Studying: why you’re doing it wrong

Written By Unknown on Jumat, 10 April 2015 | 20.01

Graham Allcott's tips can help you to be more productive in your studies. Source: News Corp Australia

IF you're studying for more than 25 minutes then you're doing it wrong.

Productivity expert Graham Allcott recommends students hit the books for no longer than 25 minutes at a time to dramatically improve information retention and actually boost the amount of effective study time.

Testing yourself after each study session is also a powerful way of remembering what you are being taught, and more effective than using a yellow highlighter, he said.

"When you're reading, have a 25-minute period of time to do the work and then, after your 25 minutes, you take a five-minute procrastination break,'' Mr Allcott said.

"It manages your retention. You are breaking while you are in full flow, before your brain gets tired, so what that does is you can do hours and hours more revision.''

Allcott, author of How to be a Knowledge Ninja, says mobile phones, emails and social media are compounding procrastination among students.


Lazy is OK ... give yourself a five minute procrastination break every 25 minutes and your studying will be much more effective. Source: Getty Images

But there are ways to improve study efficiency — and reduce panic at exam time — that can be as simple as testing yourself after each study session to reinforce what was just learned.

"Self-testing is more effective than writing out notes … using highlighter pens … or all of those other (study techniques),'' Mr Allcott said.

"And if you have done self-testing and you have things wrong, the brain processes that while you sleep.

"So the idea is little and often. If you can self-test at the end of every study session — whether it's after an hour, or a couple of hours or a day … it's better, statistically (than re-reading study material or taking notes).'

He said to be most effective, self-testing should become habitual.

Facebook ... limit distractions by closing other applications on your computer. Picture: AP Photo/Paul Sakuma Source: AP

"They say cramming is the lazy person's way of studying but, actually (self-testing) little and often is a much better efficiency approach,'' he says.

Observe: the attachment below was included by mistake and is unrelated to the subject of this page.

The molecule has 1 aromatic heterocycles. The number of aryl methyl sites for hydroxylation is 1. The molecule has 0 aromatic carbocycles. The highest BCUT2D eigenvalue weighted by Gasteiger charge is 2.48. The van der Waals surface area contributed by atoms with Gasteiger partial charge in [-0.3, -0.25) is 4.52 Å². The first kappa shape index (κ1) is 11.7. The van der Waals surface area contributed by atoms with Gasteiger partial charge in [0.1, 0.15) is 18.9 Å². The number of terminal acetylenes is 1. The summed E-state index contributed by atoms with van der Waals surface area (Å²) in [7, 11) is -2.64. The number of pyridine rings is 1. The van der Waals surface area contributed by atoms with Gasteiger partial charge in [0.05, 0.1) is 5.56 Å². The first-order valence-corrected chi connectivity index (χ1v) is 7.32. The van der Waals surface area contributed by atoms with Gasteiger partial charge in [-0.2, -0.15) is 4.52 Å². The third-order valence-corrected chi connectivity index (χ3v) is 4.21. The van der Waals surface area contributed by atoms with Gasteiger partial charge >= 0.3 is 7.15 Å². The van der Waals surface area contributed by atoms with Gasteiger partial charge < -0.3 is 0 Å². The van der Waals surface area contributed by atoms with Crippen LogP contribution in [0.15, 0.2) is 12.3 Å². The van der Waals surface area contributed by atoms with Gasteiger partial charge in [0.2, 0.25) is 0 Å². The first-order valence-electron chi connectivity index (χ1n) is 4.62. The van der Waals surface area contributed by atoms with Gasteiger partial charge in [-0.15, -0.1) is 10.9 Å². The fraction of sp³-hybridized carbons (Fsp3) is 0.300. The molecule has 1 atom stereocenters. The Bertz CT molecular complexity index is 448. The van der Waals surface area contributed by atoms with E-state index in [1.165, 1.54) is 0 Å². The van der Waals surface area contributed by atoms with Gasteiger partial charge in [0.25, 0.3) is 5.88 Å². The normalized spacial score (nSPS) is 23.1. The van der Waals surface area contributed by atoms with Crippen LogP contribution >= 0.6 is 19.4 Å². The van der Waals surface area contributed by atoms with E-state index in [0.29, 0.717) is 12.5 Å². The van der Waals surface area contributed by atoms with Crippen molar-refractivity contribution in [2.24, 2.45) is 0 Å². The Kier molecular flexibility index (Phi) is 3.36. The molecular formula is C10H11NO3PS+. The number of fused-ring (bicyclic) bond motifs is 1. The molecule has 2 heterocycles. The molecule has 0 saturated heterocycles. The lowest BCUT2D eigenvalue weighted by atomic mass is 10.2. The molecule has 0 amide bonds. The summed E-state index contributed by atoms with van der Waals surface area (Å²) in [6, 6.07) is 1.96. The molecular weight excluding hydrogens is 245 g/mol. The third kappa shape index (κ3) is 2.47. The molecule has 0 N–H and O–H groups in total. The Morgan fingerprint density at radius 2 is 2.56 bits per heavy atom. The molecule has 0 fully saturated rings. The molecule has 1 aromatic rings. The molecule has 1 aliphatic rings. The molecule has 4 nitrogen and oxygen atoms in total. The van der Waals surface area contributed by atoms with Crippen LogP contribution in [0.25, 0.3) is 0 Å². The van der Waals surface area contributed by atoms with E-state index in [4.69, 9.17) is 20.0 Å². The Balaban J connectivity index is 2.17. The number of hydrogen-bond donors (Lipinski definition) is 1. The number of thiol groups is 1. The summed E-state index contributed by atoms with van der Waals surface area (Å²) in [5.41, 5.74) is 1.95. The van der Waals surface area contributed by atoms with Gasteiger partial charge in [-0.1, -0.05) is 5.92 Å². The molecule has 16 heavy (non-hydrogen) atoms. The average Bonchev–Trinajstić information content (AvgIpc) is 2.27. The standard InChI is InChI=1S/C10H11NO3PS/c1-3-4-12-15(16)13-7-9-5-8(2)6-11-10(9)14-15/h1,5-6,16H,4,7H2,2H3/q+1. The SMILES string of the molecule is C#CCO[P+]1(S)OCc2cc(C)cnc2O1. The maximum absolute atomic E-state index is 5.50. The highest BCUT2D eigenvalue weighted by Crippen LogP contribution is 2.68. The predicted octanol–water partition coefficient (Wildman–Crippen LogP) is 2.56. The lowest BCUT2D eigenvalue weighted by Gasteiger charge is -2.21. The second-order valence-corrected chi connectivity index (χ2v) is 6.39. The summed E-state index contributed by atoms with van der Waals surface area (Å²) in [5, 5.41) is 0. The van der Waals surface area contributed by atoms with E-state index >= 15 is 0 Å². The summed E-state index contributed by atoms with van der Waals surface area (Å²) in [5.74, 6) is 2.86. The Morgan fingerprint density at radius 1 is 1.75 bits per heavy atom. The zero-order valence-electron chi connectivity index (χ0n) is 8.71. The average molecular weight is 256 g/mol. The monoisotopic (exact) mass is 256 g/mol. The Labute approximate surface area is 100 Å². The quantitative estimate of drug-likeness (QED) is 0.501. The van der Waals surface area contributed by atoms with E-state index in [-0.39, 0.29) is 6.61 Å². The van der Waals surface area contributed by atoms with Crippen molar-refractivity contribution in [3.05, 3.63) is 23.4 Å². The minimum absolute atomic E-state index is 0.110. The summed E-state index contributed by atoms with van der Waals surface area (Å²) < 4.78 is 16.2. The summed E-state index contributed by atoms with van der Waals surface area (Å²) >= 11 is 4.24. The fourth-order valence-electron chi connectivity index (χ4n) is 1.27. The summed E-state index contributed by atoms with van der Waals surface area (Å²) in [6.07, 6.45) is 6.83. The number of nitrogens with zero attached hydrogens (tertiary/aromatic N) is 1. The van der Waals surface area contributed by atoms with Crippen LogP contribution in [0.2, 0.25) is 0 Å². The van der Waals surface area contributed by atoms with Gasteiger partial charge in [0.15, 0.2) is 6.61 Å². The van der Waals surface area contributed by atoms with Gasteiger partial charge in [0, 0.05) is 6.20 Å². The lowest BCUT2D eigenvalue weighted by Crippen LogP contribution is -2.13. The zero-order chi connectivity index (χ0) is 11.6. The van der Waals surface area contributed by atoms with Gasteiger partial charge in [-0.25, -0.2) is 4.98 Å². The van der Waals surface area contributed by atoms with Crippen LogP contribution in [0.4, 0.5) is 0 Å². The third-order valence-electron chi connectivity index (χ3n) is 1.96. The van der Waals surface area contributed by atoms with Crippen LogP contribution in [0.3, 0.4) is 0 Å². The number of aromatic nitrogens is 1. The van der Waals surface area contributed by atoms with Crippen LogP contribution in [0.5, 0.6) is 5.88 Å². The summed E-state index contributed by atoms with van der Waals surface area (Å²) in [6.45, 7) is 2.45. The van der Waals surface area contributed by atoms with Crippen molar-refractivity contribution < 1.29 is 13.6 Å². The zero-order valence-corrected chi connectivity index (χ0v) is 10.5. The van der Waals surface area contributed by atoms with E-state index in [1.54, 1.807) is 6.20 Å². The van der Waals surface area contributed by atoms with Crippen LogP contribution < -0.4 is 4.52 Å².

"The brain processes stuff while you sleep, so if you cram, you generally don't have a good quality sleep.

"Little and often is actually the lazy person's way of studying.''

Other key tips from Allcott include avoiding procrastination by breaking large assessments into smaller parts so they appear more achievable and closing all unnecessary — and distracting — windows on your computer.

During lectures, he suggests students try to get up and change seating every 45 minutes to aid concentration.

If moving is not possible, he recommends students turn their notebooks upside down to achieve a different perspective.

"It's a little bit hippy and it sounds quite strange but (moving yourself or your study materials around) is almost like rebooting your attention,'' he said.

Ella Chorazy ... the QUT student is taking a social media break during her studies. Picture: Mark Cranitch Source: News Corp Australia

Queensland University of Technology PhD student Ella Chorazy, 28, is part way through writing a thesis on political communication and knows how easy it is to give into procrastination.

To aid her study, Chorazy is on a self-imposed social media blackout until she submits her thesis later this year.

"(The social media ban) is something I did for the last three months of my Honour's degree and I actually found it quite useful,'' she said.

"When I think about having to write 100,000 words for my PhD, it's sort of paralysing and I think, 'Oh, my God, I can't do that'.

"So I also set microgoals a lot and break things down into smaller manageable chunks, like just writing one paragraph of my thesis at a time.''

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